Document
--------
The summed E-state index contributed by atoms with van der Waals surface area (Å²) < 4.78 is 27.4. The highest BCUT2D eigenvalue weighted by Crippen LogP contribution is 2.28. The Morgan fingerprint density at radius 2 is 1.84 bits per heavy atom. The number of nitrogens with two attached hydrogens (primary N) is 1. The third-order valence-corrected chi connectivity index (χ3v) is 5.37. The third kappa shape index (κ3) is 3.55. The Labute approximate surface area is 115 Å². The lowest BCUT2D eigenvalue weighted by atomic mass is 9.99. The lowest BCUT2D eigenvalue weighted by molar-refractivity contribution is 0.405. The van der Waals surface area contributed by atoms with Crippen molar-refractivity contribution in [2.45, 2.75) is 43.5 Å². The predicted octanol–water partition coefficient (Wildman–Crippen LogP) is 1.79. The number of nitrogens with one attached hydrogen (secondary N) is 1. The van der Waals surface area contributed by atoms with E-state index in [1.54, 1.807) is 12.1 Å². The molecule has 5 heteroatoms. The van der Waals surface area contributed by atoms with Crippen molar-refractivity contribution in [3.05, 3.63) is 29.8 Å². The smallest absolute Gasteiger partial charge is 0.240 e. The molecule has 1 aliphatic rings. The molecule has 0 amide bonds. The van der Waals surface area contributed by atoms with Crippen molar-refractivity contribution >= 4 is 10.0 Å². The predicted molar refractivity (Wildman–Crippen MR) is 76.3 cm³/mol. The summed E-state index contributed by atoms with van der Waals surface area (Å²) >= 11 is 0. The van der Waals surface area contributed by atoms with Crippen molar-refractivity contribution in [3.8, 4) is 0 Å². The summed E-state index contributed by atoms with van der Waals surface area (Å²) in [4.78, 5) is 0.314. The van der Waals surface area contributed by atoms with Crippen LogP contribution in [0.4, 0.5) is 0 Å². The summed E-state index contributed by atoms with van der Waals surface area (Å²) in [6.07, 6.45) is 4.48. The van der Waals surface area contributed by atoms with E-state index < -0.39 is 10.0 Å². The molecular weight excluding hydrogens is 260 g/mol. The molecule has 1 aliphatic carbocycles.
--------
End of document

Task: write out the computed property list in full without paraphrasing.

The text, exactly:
The summed E-state index contributed by atoms with van der Waals surface area (Å²) < 4.78 is 27.4. The highest BCUT2D eigenvalue weighted by Crippen LogP contribution is 2.28. The Morgan fingerprint density at radius 2 is 1.84 bits per heavy atom. The number of nitrogens with two attached hydrogens (primary N) is 1. The third-order valence-corrected chi connectivity index (χ3v) is 5.37. The third kappa shape index (κ3) is 3.55. The Labute approximate surface area is 115 Å². The lowest BCUT2D eigenvalue weighted by atomic mass is 9.99. The lowest BCUT2D eigenvalue weighted by molar-refractivity contribution is 0.405. The van der Waals surface area contributed by atoms with Crippen molar-refractivity contribution in [2.45, 2.75) is 43.5 Å². The predicted octanol–water partition coefficient (Wildman–Crippen LogP) is 1.79. The number of nitrogens with one attached hydrogen (secondary N) is 1. The van der Waals surface area contributed by atoms with E-state index in [1.54, 1.807) is 12.1 Å². The molecule has 5 heteroatoms. The van der Waals surface area contributed by atoms with Crippen molar-refractivity contribution in [3.05, 3.63) is 29.8 Å². The smallest absolute Gasteiger partial charge is 0.240 e. The molecule has 1 aliphatic rings. The molecule has 0 amide bonds. The van der Waals surface area contributed by atoms with Crippen molar-refractivity contribution >= 4 is 10.0 Å². The predicted molar refractivity (Wildman–Crippen MR) is 76.3 cm³/mol. The summed E-state index contributed by atoms with van der Waals surface area (Å²) >= 11 is 0. The van der Waals surface area contributed by atoms with Crippen molar-refractivity contribution in [3.8, 4) is 0 Å². The summed E-state index contributed by atoms with van der Waals surface area (Å²) in [4.78, 5) is 0.314. The van der Waals surface area contributed by atoms with Crippen LogP contribution in [0.4, 0.5) is 0 Å². The summed E-state index contributed by atoms with van der Waals surface area (Å²) in [6.07, 6.45) is 4.48. The van der Waals surface area contributed by atoms with E-state index < -0.39 is 10.0 Å². The molecular weight excluding hydrogens is 260 g/mol. The molecule has 1 aliphatic carbocycles.